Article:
Minister for Antiquities and Museum Affairs, decided to
investigate what he describes as tell-tale signs of Ubaid
remains in Eastern Arabia. At that time, Dosariyah was “the
star of Ubaid”, and research was carried out to broaden the
knowledge of the Ubaid period, which until then had only
been provided by studies of Mesopotamia.
Nearly 40 years later in 2008, Dr Dreschler was given the
chance by the SCTA to visit Eastern Province sites with Mr
Abdulhamid Al- Hashash, director of Dammam Museum,
and they decided to choose Dosariyah as the location for
an exciting new joint excavation project.
Since then, the Saudi- German team has been back to the
site four times and they’re going again this autumn for extra
field work, this time with geomorphologists from Britain’s
Oxford Brookes University.
Next time you go about your business in Saudi Arabia,
don’t forget what treasures may be under your feet. It’s not
called the Magic Kingdom for nothing.
Pieces of
flint, pottery,
bones, shells
and even pearls
excavated in the
area indicate that
the people living
there 7,000 years
ago were not
only hunters and
herders, but also
fishermen and
A Weekend
in Hofuf
01 the Ottoman,
Ibrahim Castle, in
It’s often said that the Kingdom has many hidden treasures,
but few tell a story like the city of Hofuf. Located in the heart
of the Eastern Region, the city of over a million residents is
a veritable history lesson when it comes to Saudi’s distant
past and more recent economic developments.
Located around 130 south-west of Dammam it’ll take
you 80 minutes to drive to Hofuf from King Fahd International Airport or four and a half hours from Riyadh, making
it ideal for a weekend adventure. Hofuf is half-way between
Dammam and the Saudi-Qatari border; the highway to Hofuf
is a key road – but as always do take care while driving, avoid
night-time journeys and fill up on gasoline before setting off
as petrol stations are few and far between.
Pack a pair of stout shoes
and prepare to be educated
– whether you’re a history
buff or a nature-lover,
Hofuf and its surroundings
offer bags to see and do, says
Alex Malouf
Hofuf is in the heart of the Kingdom’s largest oil-fields, next
to one of the world’s largest land-based oil fields (Ghawar)
and also Saudi’s first oil strike. There’s no signs, monuments
or landmarks to the moment when the Kingdom’s black gold
was discovered back in November 1940 but you’ll drive past
Abqaiq, a small town outside of Hofuf, where the country’s
first oil field flowed at 9,720 barrels a day.
The approach to Hofuf is breathtaking; the city is ringed
by a limestone mountain range which rises vertically from
the desert vista. To the south, the city borders Saudi’s Rub
Al-Khali ( Empty Quarter), the largest sand desert in the
world that covers some 650,000 square kilometers and stretches over a 1,000km south-east
images: Alex Malouf
02 the Al Gara
Mountains in Hofuf
03 the al-Hadida
Wabar crater
to Oman. These geographic marvels contrast with Hofuf’s
lush greenery – the city is the world’s largest oasis with over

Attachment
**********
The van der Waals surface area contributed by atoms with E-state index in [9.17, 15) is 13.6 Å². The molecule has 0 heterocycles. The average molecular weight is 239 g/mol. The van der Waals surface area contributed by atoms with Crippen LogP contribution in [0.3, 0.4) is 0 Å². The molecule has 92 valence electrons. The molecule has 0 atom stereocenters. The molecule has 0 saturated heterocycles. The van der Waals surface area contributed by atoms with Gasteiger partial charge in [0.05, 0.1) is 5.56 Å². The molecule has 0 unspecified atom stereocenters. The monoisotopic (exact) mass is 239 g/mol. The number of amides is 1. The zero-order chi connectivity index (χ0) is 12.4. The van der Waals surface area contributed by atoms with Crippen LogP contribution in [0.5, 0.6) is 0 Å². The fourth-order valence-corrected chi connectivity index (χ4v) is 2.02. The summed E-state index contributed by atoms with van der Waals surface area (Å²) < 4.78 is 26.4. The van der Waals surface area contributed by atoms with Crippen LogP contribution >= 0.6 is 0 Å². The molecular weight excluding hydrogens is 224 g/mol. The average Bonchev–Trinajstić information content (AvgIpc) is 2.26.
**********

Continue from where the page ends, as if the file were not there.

12,000 hectares of vegetation including date plantations
and a variety of farms which are smack bang alongside
Hofuf’s historic center.
One of the first thing that comes to mind when visiting
Hofuf is the city’s best-known export which you will pass
on your way into the city. Driving down Al-Dhahran Street
and into the heart of Hofuf, you’ll encounter one of the city’s
largest date factories on your left hand side. Hofuf and the
region of Al-Ahsa in which it’s located exports 60,000 tons
of dates worth over US$30 million annually thanks to the
three million date palm trees planted in and around the city.
If you’re a fan of dates, then a visit to Hofuf and the
surrounding area is a must. Hofuf is home to one of the
most famous date varieties, the khulasah or khlas, and
much of the city’s economy revolves around the fruit of the
date palm. If you’re interested in knowing more about the
Kingdom’s best known fruit then visit Hofuf at the end of
the harvest season, between the end of May and October.
Before you start to explore the city, you’ll need to arrange
your accommodation. The most convenient options for
tourists are the four-star Coral-Plaza Al-Ahsa (+966 3 531
1111) which is located on Al-Dhahran Street and easy to
find if driving from Dammam (you keep driving straight and
the hotel will be on your left after the date factory), or the
five-star InterContinental Hotel (+966 3 584 0000). While a
challenge to find to those who are new to the city, the InterContinental is next to the Al Kout district which is home to
many of Hofuf’s most interesting attractions. A one night’s
stay at the Coral will cost around SR500, while a night at
the Intercontinental will cost SR1,000.
For both first-time tourists and repeat visitors there’s two
tours that the SCTA has created in partnership with local
tour operators. The most popular – the Al Hofuf Tour – is a
comprehensive guide to historical and cultural sites in the
city itself. The second, the Oasis Tour, takes visitors outside
of the city to explore the countryside and oasis itself.
Both will take approximately one day and are the
images: Alex Malouf
The best way to experience Hofuf’s center is on foot and the
walk from Ibrahim Castle to the town’s main thoroughfare,
King Abdul Aziz Street, and its famous Al Qaisariyyah market is
only a couple of hundred meters away
05 entering the souq
07 bayt Al-Mulla
best way to enjoy all that Hofuf has to offer. The concierge
at both hotels can assist with finding an SCTA-accredited
guide, though tour costs will vary. You’re best setting off on
any tour in the early morning to beat the heat. The two tours
also include a return back to the hotel for lunch, which isn’t
included, and also dinner which is included.